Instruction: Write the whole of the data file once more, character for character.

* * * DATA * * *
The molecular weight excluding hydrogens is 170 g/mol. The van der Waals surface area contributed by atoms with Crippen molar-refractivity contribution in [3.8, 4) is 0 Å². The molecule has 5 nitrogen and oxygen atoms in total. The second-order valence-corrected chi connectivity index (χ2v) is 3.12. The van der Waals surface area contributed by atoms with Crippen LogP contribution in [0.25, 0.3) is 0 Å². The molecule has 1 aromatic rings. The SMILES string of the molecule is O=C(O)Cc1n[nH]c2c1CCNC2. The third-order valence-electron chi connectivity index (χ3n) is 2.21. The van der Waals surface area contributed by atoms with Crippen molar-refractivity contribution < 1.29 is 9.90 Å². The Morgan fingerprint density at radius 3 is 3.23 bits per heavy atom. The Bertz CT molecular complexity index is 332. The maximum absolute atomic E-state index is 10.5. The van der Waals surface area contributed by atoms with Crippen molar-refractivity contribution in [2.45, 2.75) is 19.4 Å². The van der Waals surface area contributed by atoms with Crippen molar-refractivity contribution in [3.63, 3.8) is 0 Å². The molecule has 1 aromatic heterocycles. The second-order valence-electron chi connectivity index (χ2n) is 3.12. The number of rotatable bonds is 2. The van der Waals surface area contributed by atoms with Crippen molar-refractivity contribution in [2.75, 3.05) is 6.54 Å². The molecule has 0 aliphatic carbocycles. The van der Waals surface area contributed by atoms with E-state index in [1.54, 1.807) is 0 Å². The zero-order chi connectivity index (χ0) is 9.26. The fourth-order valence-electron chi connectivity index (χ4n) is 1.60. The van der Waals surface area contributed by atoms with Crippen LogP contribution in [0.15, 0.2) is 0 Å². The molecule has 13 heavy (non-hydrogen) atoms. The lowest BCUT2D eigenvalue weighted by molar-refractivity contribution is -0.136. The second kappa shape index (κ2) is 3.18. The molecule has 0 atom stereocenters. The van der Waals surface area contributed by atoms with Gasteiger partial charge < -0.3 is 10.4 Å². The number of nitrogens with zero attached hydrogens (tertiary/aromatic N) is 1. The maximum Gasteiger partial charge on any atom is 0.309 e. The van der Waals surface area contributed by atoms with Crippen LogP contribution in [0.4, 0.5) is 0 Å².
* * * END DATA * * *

The molecular weight excluding hydrogens is 170 g/mol. The van der Waals surface area contributed by atoms with Crippen molar-refractivity contribution in [3.8, 4) is 0 Å². The molecule has 5 nitrogen and oxygen atoms in total. The second-order valence-corrected chi connectivity index (χ2v) is 3.12. The van der Waals surface area contributed by atoms with Crippen LogP contribution in [0.25, 0.3) is 0 Å². The molecule has 1 aromatic rings. The SMILES string of the molecule is O=C(O)Cc1n[nH]c2c1CCNC2. The third-order valence-electron chi connectivity index (χ3n) is 2.21. The van der Waals surface area contributed by atoms with Crippen molar-refractivity contribution < 1.29 is 9.90 Å². The Morgan fingerprint density at radius 3 is 3.23 bits per heavy atom. The Bertz CT molecular complexity index is 332. The maximum absolute atomic E-state index is 10.5. The van der Waals surface area contributed by atoms with Crippen molar-refractivity contribution in [2.45, 2.75) is 19.4 Å². The van der Waals surface area contributed by atoms with Crippen molar-refractivity contribution in [3.63, 3.8) is 0 Å². The molecule has 1 aromatic heterocycles. The second-order valence-electron chi connectivity index (χ2n) is 3.12. The number of rotatable bonds is 2. The van der Waals surface area contributed by atoms with Crippen molar-refractivity contribution in [2.75, 3.05) is 6.54 Å². The molecule has 0 aliphatic carbocycles. The van der Waals surface area contributed by atoms with E-state index in [1.54, 1.807) is 0 Å². The zero-order chi connectivity index (χ0) is 9.26. The fourth-order valence-electron chi connectivity index (χ4n) is 1.60. The van der Waals surface area contributed by atoms with Crippen LogP contribution in [0.15, 0.2) is 0 Å². The molecule has 13 heavy (non-hydrogen) atoms. The lowest BCUT2D eigenvalue weighted by molar-refractivity contribution is -0.136. The second kappa shape index (κ2) is 3.18. The molecule has 0 atom stereocenters. The van der Waals surface area contributed by atoms with Gasteiger partial charge < -0.3 is 10.4 Å². The number of nitrogens with zero attached hydrogens (tertiary/aromatic N) is 1. The maximum Gasteiger partial charge on any atom is 0.309 e. The van der Waals surface area contributed by atoms with Crippen LogP contribution in [0.4, 0.5) is 0 Å².